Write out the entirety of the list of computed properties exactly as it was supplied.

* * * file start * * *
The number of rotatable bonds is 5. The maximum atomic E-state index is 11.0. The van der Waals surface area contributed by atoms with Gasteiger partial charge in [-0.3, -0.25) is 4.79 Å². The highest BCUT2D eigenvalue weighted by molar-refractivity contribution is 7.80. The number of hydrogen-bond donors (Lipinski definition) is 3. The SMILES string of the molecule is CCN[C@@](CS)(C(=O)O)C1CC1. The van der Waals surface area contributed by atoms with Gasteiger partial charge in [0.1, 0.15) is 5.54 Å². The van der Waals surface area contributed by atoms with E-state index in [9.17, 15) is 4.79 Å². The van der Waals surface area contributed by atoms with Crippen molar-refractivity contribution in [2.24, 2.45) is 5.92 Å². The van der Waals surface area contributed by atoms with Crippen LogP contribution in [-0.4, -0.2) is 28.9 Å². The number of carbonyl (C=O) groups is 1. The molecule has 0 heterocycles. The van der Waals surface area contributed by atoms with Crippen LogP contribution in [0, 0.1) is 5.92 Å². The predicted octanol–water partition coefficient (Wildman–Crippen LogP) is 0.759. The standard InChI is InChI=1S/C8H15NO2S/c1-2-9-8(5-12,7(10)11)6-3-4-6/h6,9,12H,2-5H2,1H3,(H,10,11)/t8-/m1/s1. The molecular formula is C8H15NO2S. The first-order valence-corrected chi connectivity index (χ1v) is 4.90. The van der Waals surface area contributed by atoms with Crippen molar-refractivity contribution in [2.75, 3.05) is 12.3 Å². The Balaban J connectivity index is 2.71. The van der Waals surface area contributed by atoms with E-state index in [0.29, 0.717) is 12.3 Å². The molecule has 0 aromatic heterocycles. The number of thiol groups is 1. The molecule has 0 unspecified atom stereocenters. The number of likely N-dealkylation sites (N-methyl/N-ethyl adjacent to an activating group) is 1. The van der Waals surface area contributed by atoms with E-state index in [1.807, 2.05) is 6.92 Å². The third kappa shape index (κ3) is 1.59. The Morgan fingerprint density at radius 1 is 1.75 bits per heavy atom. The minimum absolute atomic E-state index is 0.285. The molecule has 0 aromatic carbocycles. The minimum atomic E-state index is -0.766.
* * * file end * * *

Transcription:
The number of rotatable bonds is 5. The maximum atomic E-state index is 11.0. The van der Waals surface area contributed by atoms with Gasteiger partial charge in [-0.3, -0.25) is 4.79 Å². The highest BCUT2D eigenvalue weighted by molar-refractivity contribution is 7.80. The number of hydrogen-bond donors (Lipinski definition) is 3. The SMILES string of the molecule is CCN[C@@](CS)(C(=O)O)C1CC1. The van der Waals surface area contributed by atoms with Gasteiger partial charge in [0.1, 0.15) is 5.54 Å². The van der Waals surface area contributed by atoms with E-state index in [9.17, 15) is 4.79 Å². The van der Waals surface area contributed by atoms with Crippen molar-refractivity contribution in [2.24, 2.45) is 5.92 Å². The van der Waals surface area contributed by atoms with Crippen LogP contribution in [-0.4, -0.2) is 28.9 Å². The number of carbonyl (C=O) groups is 1. The molecule has 0 heterocycles. The van der Waals surface area contributed by atoms with Crippen LogP contribution in [0, 0.1) is 5.92 Å². The predicted octanol–water partition coefficient (Wildman–Crippen LogP) is 0.759. The standard InChI is InChI=1S/C8H15NO2S/c1-2-9-8(5-12,7(10)11)6-3-4-6/h6,9,12H,2-5H2,1H3,(H,10,11)/t8-/m1/s1. The molecular formula is C8H15NO2S. The first-order valence-corrected chi connectivity index (χ1v) is 4.90. The van der Waals surface area contributed by atoms with Crippen molar-refractivity contribution in [2.75, 3.05) is 12.3 Å². The Balaban J connectivity index is 2.71. The van der Waals surface area contributed by atoms with E-state index in [0.29, 0.717) is 12.3 Å². The molecule has 0 aromatic heterocycles. The number of thiol groups is 1. The molecule has 0 unspecified atom stereocenters. The number of likely N-dealkylation sites (N-methyl/N-ethyl adjacent to an activating group) is 1. The van der Waals surface area contributed by atoms with E-state index in [1.807, 2.05) is 6.92 Å². The third kappa shape index (κ3) is 1.59. The Morgan fingerprint density at radius 1 is 1.75 bits per heavy atom. The minimum absolute atomic E-state index is 0.285. The molecule has 0 aromatic carbocycles. The minimum atomic E-state index is -0.766.